Baby Talk and Beyond

Baby talk and beyond

Speech and language development in early childhood

Story by Meghan Cornelison

“I wiwwy yuv you mamma.” Most parents would hear these words from their child and not miss a beat in replying “I really love you too!” In this case, speech and language would have worked perfectly to convey important information. But when is your child’s speech or language something to worry about? Should you be concerned about those r’s turning into w’s or the i’s into y’s in a 4 year old? Or what about the 1 year old who has not yet said her first word?

Children’s ability to communicate is crucial to their healthy development. While children without the ability to speak can certainly live full lives, with the help of other communication techniques, most people in our society communicate verbally. “Language is that connection between people,” says Sandra Jamison, MS CCC-SLP, a speech and language pathologist (SLP) and owner of Talkabout, in Fairbanks.

Speech and language comprise two halves of verbal communication. “The language portion deals with the way you understand what is being said to you and the way you are able to say things to other people,” says Jamison. Speech “is the way you articulate your words,” she says. Healthy speech and language development lay the foundation for future social and emotional growth as well as literacy. “(It) is one of the most important aspects of early childhood,” says Alicia Deaver, director of consultation at thread.

Children’s verbal communication develops slowly, with a wide range of typical ages for achieving specific milestones. With an understanding of the basics of speech and language development through the early years, you can help your child’s skills blossom and address any issues early on.

From babbling babes to toddling talkers (birth to 2)

Babies begin learning speech and language “from the moment they are born,” says Jamison. Infants watch parents’ facial expressions and hone in on making eye contact and listening to the voices of those closest to them. Soon, babies start playing with producing sounds, first by cooing then babbling. Between 6 to 12 months, you should hear lots of babbling with both vowels and consonants, and imitation of intonation (the melodic pattern of speech), according to Cheryl Campbell, MA CCC-SLP, owner/president of Alaska Speech and Hearing Depot, Anchorage. By 12 months, babies should be able to say one to three words, according to Campbell.

In their second year of life, babies continue to practice their budding communication skills. Most toddler language development revolves around common objects (cup, ball) or desired actions (up, more), says Campbell. Throughout their development, children understand more words than they use. A 2 year old should be able to answer simple questions, either verbally, or through body language, such as pointing to specific body parts when asked. Also, by age 2, specific sounds should come pretty easily, such as p, b, m, w, h and n. Of course, you will probably notice his ability to say one familiar “n” word quite well: No!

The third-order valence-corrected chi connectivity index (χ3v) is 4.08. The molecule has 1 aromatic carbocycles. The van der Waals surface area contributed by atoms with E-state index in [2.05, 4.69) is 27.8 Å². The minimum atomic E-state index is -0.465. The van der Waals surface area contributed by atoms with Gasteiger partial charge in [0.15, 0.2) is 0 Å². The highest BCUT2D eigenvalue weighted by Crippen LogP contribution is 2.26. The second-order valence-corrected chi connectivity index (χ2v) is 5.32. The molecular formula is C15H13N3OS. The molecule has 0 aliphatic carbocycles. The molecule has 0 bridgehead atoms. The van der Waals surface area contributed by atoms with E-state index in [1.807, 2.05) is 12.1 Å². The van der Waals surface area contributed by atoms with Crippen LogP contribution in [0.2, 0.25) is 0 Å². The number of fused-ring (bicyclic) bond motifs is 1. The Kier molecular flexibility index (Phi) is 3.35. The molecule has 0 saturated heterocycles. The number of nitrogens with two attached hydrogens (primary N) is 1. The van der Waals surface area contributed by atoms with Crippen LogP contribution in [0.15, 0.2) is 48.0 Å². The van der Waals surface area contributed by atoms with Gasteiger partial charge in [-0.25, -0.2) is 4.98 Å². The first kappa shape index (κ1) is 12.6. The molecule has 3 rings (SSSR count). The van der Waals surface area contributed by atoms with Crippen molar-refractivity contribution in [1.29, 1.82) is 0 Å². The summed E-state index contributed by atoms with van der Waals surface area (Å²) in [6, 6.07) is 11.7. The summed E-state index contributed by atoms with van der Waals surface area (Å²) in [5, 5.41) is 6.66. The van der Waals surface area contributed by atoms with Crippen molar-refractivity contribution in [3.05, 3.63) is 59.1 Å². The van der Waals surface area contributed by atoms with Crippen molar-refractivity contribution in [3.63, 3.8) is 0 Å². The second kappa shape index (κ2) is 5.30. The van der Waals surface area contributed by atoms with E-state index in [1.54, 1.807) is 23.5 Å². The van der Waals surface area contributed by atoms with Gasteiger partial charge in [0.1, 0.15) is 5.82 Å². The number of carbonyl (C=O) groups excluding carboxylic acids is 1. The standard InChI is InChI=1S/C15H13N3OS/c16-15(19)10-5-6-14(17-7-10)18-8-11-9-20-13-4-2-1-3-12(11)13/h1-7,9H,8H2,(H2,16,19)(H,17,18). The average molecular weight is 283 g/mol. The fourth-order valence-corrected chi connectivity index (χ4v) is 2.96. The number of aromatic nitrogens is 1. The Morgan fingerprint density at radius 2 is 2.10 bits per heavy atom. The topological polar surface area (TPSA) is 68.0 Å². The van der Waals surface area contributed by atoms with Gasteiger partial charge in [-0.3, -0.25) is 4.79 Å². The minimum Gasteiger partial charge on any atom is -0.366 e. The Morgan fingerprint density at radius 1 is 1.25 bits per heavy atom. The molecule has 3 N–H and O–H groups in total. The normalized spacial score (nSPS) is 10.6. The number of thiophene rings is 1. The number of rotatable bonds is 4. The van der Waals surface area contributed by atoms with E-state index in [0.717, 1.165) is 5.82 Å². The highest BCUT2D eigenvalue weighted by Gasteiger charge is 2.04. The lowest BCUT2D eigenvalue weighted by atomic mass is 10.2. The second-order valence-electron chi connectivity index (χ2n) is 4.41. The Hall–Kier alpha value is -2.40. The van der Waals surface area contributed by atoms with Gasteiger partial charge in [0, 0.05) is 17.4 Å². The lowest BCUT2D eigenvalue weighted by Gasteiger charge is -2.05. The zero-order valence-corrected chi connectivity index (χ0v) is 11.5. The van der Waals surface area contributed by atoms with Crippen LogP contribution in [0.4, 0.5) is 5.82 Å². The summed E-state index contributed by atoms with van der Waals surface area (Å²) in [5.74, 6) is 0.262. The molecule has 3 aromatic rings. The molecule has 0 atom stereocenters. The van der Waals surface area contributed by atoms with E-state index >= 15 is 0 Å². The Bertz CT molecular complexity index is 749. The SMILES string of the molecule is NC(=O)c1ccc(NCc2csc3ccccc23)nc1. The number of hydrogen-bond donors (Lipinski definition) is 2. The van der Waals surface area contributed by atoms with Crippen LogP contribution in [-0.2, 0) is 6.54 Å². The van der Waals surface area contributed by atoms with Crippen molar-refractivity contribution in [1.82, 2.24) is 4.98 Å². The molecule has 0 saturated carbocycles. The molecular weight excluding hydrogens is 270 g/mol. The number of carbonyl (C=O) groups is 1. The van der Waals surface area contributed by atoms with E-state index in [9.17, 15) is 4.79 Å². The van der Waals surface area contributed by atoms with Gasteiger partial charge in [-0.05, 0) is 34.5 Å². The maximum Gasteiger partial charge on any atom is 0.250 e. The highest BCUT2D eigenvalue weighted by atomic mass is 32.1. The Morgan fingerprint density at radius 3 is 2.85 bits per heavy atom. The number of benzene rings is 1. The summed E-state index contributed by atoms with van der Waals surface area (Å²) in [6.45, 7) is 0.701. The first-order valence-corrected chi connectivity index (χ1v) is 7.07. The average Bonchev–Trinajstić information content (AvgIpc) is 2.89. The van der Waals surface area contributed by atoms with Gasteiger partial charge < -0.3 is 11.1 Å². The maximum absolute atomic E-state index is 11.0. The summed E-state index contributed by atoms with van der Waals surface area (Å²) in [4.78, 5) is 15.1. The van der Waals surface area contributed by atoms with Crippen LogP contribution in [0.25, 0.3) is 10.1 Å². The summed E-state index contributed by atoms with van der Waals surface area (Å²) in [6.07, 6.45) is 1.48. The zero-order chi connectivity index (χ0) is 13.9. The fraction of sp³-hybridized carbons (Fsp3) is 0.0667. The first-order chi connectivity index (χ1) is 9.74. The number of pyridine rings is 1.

Preschool chatter to big-kid talk (2 to 6)

Your child’s language skills grow exponentially through the preschool years. New words are tucked into her vocabulary rapidly, especially from age 3 to 4. “We expect (children between 2 to 3) to be able to use about 250 words, and (3 to 4 year olds) to have a usable vocabulary of about 1,500 words, so that is a huge jump,” says Campbell. Watch your child’s play and interactions with others at this age. “You want to see them engage in long conversations with peers and adults, using four-to five-word sentences,” says Campbell. By around age 3, an indicator that your child’s speech is on track is if unfamiliar listeners can mostly understand what she says. Although some sounds will not develop until later, if you find yourself constantly serving as her interpreter, you might want to talk with a professional.

As children move past their preschool years, they grow into proficient (and sometimes prolific) little talkers. By around age 5, children should pronounce most sounds accurately, with some exceptions. Sounds such as l, s, r, v, z, ch, sh, th, are more difficult and may not develop for a few more years, so don’t stress if your 5 year old tells you she saw a “wabbit” at the zoo. Toward 5 or 6 years, you want to hear children incorporating the nuances of language, such as proper use of tense, into their skills and expressing more abstract concepts, according to Campbell.